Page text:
INTRODUCTION — Opioids, used medically for pain relief, have analgesic and central nervous system depressant effects as well as the potential to cause euphoria. Opioid use disorder (OUD) can involve misuse of prescribed opioid medications, use of diverted opioid medications, or use of illicitly obtained heroin. OUD is typically a chronic, relapsing illness, associated with significantly increased rates of morbidity and mortality.
In patients with OUD who have achieved abstinence through medically supervised withdrawal or by other means, maintenance treatment aims to prevent relapse. Options for long-term maintenance treatment include an opioid agonist (ie, methadone or buprenorphine), an opioid antagonist (naltrexone), or nonmedication, abstinence-based treatment.
The psychiatric diagnoses in the American Psychiatric Association’s Diagnostic and Statistical Manual of Mental Disorders, Fourth Edition, Text Revision (DSM-IV-TR) opioid abuse and opioid dependence were replaced by one diagnosis, OUD, in the Diagnostic and Statistical Manual of Mental Disorders, Fifth Edition (DSM-5) .
This topic describes the epidemiology, pharmacology, screening, assessment, and diagnosis of OUD. Treatment of the disorder is discussed separately. Management of intoxication and withdrawal from opioids is discussed separately. Addiction in impaired clinicians and misuse of prescription drugs are also discussed separately.
●Opioid – The term opioid refers to natural and synthetic substances that act at one of the three main opioid receptor systems (mu, kappa, delta). Opioids can have analgesic and central nervous system depressant effects as well as the potential to cause euphoria.
●Slang terms for opioid use
•Intranasal use – "snorting" or "sniffing"
•Intravenous use – "shooting up" or "mainlining"
•Subcutaneous use – "skin-popping"
•Intramuscular use – "muscling"
●Heroin – Heroin is a derivative of morphine and is the opioid most commonly taken by injection. The chemical name for heroin is diacetylmorphine.
Slang terms for heroin include dope, horse, smack, China white, junk, and tar.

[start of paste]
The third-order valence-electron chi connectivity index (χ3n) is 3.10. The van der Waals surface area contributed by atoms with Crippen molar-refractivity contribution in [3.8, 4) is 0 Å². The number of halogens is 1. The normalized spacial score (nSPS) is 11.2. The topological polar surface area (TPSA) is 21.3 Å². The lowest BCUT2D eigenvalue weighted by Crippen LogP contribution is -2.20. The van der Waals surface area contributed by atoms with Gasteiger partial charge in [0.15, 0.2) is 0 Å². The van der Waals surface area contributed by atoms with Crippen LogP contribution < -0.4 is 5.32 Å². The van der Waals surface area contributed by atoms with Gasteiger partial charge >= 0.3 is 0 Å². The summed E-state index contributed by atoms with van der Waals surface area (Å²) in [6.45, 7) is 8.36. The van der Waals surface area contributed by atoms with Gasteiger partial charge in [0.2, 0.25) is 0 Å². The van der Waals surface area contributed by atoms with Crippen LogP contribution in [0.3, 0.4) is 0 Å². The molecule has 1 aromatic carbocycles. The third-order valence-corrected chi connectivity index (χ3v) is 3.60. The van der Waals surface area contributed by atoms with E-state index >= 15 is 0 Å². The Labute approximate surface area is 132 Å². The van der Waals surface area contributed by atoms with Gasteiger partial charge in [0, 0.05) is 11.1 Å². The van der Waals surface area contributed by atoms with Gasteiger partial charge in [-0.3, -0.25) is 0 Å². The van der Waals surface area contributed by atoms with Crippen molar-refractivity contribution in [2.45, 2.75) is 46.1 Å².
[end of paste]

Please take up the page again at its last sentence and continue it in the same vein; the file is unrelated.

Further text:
●Opium – Opium, extracted from the opium poppy, and containing morphine and codeine, is most commonly self-administered by smoking, but can also be eaten. It is more commonly misused in the Middle East and Asia than in the United States.
●Endorphin – The term endorphin refers to a subclass of opioids consisting of endogenous peptides (ie, peptides produced by the human body) that cause pain relief, including enkephalins, dynorphins, and beta-endorphins.
●Prescribed opioids – Opioid medications are prescribed principally for pain relief. Because they have the potential for misuse and addiction, their use is regulated by the Controlled Substances Act in the United States and by similar statutes in other countries.
Prescribed opioids are subject to misuse and addiction. Clinicians and other health care personnel with access to these medications are at risk of misuse of these and other medications classified as controlled substances. (See "Prescription drug misuse: Epidemiology, prevention, identification, and management" and "Substance use disorders in physicians: Epidemiology, clinical manifestations, identification, and engagement".)
EPIDEMIOLOGY — Since the 1990s, the increasing incidence of opioid use disorder (OUD) and overdose deaths involving opioids have reached epidemic proportions . Rising use has been seen with both illicit and prescribed opioids: